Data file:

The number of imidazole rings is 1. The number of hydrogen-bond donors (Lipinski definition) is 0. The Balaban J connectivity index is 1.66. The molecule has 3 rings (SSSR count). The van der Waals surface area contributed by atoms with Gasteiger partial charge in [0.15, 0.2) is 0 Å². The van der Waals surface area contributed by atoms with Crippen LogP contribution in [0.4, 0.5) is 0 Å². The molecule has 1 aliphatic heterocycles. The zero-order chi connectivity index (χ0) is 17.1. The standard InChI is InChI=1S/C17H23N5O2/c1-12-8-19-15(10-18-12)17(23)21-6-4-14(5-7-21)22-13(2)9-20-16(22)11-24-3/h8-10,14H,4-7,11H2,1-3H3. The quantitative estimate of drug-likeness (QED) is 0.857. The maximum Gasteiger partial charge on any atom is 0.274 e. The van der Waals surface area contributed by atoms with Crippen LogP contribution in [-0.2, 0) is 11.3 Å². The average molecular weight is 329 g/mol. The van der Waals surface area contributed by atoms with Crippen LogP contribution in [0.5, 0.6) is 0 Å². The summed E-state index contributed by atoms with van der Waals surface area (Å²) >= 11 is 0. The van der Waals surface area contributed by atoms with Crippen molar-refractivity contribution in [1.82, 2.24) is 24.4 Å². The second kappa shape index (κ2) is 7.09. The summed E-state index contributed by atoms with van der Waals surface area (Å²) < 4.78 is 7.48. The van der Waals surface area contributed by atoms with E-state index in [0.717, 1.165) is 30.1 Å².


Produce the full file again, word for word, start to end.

The number of imidazole rings is 1. The number of hydrogen-bond donors (Lipinski definition) is 0. The Balaban J connectivity index is 1.66. The molecule has 3 rings (SSSR count). The van der Waals surface area contributed by atoms with Gasteiger partial charge in [0.15, 0.2) is 0 Å². The van der Waals surface area contributed by atoms with Crippen LogP contribution in [0.4, 0.5) is 0 Å². The molecule has 1 aliphatic heterocycles. The zero-order chi connectivity index (χ0) is 17.1. The standard InChI is InChI=1S/C17H23N5O2/c1-12-8-19-15(10-18-12)17(23)21-6-4-14(5-7-21)22-13(2)9-20-16(22)11-24-3/h8-10,14H,4-7,11H2,1-3H3. The quantitative estimate of drug-likeness (QED) is 0.857. The maximum Gasteiger partial charge on any atom is 0.274 e. The van der Waals surface area contributed by atoms with Crippen LogP contribution in [-0.2, 0) is 11.3 Å². The average molecular weight is 329 g/mol. The van der Waals surface area contributed by atoms with Crippen LogP contribution in [0.5, 0.6) is 0 Å². The summed E-state index contributed by atoms with van der Waals surface area (Å²) >= 11 is 0. The van der Waals surface area contributed by atoms with Crippen molar-refractivity contribution in [1.82, 2.24) is 24.4 Å². The second kappa shape index (κ2) is 7.09. The summed E-state index contributed by atoms with van der Waals surface area (Å²) < 4.78 is 7.48. The van der Waals surface area contributed by atoms with E-state index in [0.717, 1.165) is 30.1 Å².